''Kitchen Confidential'' is Fall '05's wild sitcom. Take one raunchy memoir, combine with a tip of a severed finger, and season with an ''Alias'' alum

John Larroquette wants to kill himself. With a cheese plate. Guest-starring as Chef Gerard on Fox’s Kitchen Confidential, his character — who’s suffered multiple coronary maladies — has asked his former protégé Jack Bourdain (Bradley Cooper), now a chef at a trendy restaurant called Nolita, to prepare a meal that’s so sinfully rich he could die. Literally.

”It was exquisite,” Larroquette says to head waitress Mimi (Bonnie Somerville) on his sumptuous repast. ”Tell Jack he outdid himself.” He turns to leave, then pauses, a grimace crossing his face. Peering at him from behind Nolita’s kitchen door, Jack and his fellow cooks Steven (Owain Yeoman) and Seth (Nicholas Brendon), who have a bet as to when Chef Gerard will croak, watch attentively as the older man suddenly clutches his chest.

False alarm. Gerard pops an antacid and is fine — for now.

It’s a fitting scene for this new Fox sitcom, which the network has stuffed with a host of decadent ingredients: a best-selling memoir that features sex in a walk-in pantry, megaproducer Darren Star (Melrose Place, Sex and the City), a dream cast of cult-TV alums (Alias‘ Cooper and Buffy the Vampire Slayer‘s Brendon, to name a few), and a sparkling, sprawling set — loosely modeled after the posh Los Angeles restaurant Meson G, where the pilot was shot — that would make Martha Stewart green with appliance envy. (Not avocado green either.)

Based on the best-selling 2000 memoir of the same name by New York City chef Anthony Bourdain, Kitchen Confidential plays on the idea that chefs are this generation’s rock stars — with the egos, torrid romances, and chemical demons to match. ”Our appetites seldom end with food,” says Bourdain, who chronicled his years of shady associations and substance abuse in Confidential (he’s now drug-free) and is a consultant on the show. ”You can’t cook if you don’t enjoy other aspects of…well, we’re in the pleasure business. I think it’s our job to understand our subject” — he lets out a chuckle — ”as best as possible.”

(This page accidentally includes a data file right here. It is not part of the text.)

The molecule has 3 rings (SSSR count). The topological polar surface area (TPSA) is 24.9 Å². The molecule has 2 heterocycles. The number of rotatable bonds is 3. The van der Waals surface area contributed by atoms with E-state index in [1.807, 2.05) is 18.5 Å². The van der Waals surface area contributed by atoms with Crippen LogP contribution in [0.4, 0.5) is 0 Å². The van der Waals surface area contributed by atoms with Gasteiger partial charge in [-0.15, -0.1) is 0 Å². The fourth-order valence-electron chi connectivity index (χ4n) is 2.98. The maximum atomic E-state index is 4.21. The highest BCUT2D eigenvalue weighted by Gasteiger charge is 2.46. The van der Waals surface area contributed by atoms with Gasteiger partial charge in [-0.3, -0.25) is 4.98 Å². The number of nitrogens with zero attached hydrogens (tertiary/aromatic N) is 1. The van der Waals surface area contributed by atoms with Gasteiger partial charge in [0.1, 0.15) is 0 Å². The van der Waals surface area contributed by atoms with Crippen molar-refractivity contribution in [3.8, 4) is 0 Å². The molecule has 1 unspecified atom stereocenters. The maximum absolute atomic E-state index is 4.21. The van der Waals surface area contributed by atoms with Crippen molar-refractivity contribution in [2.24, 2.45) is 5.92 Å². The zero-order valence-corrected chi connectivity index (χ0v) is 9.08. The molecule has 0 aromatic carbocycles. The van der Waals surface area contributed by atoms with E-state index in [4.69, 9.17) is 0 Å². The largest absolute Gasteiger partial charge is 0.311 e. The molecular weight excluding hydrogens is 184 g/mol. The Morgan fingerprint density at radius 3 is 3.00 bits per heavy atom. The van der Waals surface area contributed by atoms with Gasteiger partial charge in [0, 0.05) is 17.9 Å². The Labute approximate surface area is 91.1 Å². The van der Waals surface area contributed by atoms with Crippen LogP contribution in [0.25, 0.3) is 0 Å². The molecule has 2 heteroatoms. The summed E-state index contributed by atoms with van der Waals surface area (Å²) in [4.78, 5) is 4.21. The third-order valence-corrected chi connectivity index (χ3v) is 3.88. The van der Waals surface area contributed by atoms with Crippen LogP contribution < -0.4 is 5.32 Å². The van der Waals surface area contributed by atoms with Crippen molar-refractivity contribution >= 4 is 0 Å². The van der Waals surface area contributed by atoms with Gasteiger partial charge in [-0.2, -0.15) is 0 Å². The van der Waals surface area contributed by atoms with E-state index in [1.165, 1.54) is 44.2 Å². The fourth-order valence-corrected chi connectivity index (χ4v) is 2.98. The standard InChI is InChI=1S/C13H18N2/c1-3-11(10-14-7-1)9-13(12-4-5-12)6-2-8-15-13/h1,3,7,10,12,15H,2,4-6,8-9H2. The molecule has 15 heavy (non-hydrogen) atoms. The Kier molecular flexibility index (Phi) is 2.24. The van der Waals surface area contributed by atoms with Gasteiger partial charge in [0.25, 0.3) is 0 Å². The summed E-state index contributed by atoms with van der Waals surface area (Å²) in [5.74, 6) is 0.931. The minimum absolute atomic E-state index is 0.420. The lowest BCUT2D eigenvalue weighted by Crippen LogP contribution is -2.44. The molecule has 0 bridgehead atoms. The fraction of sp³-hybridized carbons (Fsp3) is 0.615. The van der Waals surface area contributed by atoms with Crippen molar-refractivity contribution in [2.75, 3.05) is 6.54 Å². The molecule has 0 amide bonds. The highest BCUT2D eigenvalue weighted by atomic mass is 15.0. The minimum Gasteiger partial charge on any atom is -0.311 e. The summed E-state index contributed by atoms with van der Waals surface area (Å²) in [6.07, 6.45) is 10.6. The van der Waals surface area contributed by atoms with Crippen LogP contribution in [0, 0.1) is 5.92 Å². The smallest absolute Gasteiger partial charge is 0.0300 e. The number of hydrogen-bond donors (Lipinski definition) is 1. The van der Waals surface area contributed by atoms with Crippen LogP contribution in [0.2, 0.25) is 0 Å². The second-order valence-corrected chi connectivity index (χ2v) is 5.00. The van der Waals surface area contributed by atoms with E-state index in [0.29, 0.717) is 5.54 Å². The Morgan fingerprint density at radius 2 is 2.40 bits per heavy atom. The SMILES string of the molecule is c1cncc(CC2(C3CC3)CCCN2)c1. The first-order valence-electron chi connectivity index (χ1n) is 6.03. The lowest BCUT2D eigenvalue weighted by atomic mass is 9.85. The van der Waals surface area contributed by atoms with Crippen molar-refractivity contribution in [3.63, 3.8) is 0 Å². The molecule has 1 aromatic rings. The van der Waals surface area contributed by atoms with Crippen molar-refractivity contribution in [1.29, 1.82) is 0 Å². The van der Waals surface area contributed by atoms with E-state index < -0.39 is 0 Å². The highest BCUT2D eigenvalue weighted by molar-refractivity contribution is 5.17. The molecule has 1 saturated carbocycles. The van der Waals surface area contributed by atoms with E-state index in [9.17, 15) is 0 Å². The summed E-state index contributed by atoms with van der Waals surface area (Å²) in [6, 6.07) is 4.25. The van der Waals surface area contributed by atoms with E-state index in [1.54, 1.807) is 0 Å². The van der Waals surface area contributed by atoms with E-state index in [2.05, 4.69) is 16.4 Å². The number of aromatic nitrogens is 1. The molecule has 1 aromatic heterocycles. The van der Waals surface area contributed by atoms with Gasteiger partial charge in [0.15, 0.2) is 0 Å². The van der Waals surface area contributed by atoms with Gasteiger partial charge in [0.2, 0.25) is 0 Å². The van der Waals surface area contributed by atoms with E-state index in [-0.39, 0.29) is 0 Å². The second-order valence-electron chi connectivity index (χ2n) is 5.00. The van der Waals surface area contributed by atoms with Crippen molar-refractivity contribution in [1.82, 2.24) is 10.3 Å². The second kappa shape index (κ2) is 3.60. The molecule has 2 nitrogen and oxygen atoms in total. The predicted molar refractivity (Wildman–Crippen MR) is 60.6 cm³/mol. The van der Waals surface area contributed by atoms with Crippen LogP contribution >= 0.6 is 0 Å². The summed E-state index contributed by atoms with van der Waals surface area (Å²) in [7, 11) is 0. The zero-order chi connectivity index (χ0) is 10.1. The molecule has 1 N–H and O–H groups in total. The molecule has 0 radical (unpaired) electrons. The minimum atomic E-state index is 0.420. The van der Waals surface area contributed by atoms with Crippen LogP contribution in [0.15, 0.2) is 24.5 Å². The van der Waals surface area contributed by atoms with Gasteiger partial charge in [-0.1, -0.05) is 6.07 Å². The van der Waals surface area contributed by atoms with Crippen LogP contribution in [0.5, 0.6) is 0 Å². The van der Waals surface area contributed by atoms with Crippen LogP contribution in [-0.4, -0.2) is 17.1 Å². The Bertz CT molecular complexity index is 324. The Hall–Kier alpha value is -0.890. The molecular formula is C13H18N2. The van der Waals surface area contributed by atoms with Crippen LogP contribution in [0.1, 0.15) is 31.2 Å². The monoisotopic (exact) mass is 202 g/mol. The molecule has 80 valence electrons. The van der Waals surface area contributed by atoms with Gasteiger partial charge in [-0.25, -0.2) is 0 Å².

Confidential the show picks up with a newly sober Jack (exec producer-writer Dave Hemingson changed the character’s first name so he could more easily fictionalize Bourdain’s experiences) trying to resist the temptations that are thrown at him every night as the new head chef of a trendy New York City eatery. ”I’m very similar to this guy,” says Cooper, who worked in several restaurants through high school. Really? ”Without getting too into it,” he demurs.

Sexy fodder for a TV show, though the journey from book to screen was as bumpy as a Kumamoto oyster. Bourdain sold the rights to the book in 2000 to New Line, who envisioned it as a David Fincher-directed vehicle for Brad Pitt. (”The translation for me is that it meant ‘We’re paying for lunch and you’ll be lucky if it’s not a Hasselhoff comeback vehicle,”’ cracks Bourdain.) The film adaptation fell through and the project languished for a couple of years until New Line approached Star to help develop the TV show — ideally on HBO, where there’d be more freedom to explore Bourdain’s seedy side. But HBO wanted Star to commit to writing the series and staying with it throughout its run, which he wasn’t eager to do. So they shopped the project to other networks before Fox and Hemingson (American Dad, Just Shoot Me) signed on for the pilot.